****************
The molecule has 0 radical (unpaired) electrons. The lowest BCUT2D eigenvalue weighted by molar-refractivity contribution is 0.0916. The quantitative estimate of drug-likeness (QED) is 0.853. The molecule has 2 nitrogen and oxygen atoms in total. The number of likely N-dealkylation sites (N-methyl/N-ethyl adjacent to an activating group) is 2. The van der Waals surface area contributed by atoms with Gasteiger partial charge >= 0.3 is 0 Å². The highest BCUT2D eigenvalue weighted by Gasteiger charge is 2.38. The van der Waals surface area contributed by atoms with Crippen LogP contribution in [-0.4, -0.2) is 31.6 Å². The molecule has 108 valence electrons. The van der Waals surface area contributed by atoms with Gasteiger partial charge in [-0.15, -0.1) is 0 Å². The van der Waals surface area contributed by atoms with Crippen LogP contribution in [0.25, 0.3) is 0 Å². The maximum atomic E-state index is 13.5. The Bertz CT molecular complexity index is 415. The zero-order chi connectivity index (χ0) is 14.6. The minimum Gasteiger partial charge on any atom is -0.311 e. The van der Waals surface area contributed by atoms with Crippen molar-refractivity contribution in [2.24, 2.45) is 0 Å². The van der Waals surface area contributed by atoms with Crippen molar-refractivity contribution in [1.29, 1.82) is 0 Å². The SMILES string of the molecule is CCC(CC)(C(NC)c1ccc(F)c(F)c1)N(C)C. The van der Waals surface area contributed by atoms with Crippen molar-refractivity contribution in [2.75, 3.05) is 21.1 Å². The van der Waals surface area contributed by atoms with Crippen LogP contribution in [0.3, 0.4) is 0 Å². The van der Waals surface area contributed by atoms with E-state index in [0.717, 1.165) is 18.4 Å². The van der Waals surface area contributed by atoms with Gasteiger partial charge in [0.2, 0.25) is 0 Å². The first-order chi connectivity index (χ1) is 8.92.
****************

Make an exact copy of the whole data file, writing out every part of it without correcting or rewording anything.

The molecule has 0 radical (unpaired) electrons. The lowest BCUT2D eigenvalue weighted by molar-refractivity contribution is 0.0916. The quantitative estimate of drug-likeness (QED) is 0.853. The molecule has 2 nitrogen and oxygen atoms in total. The number of likely N-dealkylation sites (N-methyl/N-ethyl adjacent to an activating group) is 2. The van der Waals surface area contributed by atoms with Gasteiger partial charge >= 0.3 is 0 Å². The highest BCUT2D eigenvalue weighted by Gasteiger charge is 2.38. The van der Waals surface area contributed by atoms with Crippen LogP contribution in [-0.4, -0.2) is 31.6 Å². The molecule has 108 valence electrons. The van der Waals surface area contributed by atoms with Gasteiger partial charge in [-0.15, -0.1) is 0 Å². The van der Waals surface area contributed by atoms with Crippen LogP contribution in [0.25, 0.3) is 0 Å². The maximum atomic E-state index is 13.5. The Bertz CT molecular complexity index is 415. The zero-order chi connectivity index (χ0) is 14.6. The minimum Gasteiger partial charge on any atom is -0.311 e. The van der Waals surface area contributed by atoms with Crippen molar-refractivity contribution in [2.24, 2.45) is 0 Å². The van der Waals surface area contributed by atoms with Crippen molar-refractivity contribution in [1.29, 1.82) is 0 Å². The SMILES string of the molecule is CCC(CC)(C(NC)c1ccc(F)c(F)c1)N(C)C. The van der Waals surface area contributed by atoms with Crippen molar-refractivity contribution in [2.75, 3.05) is 21.1 Å². The van der Waals surface area contributed by atoms with Crippen LogP contribution in [0.3, 0.4) is 0 Å². The van der Waals surface area contributed by atoms with E-state index in [0.717, 1.165) is 18.4 Å². The van der Waals surface area contributed by atoms with Gasteiger partial charge in [0.2, 0.25) is 0 Å². The first-order chi connectivity index (χ1) is 8.92.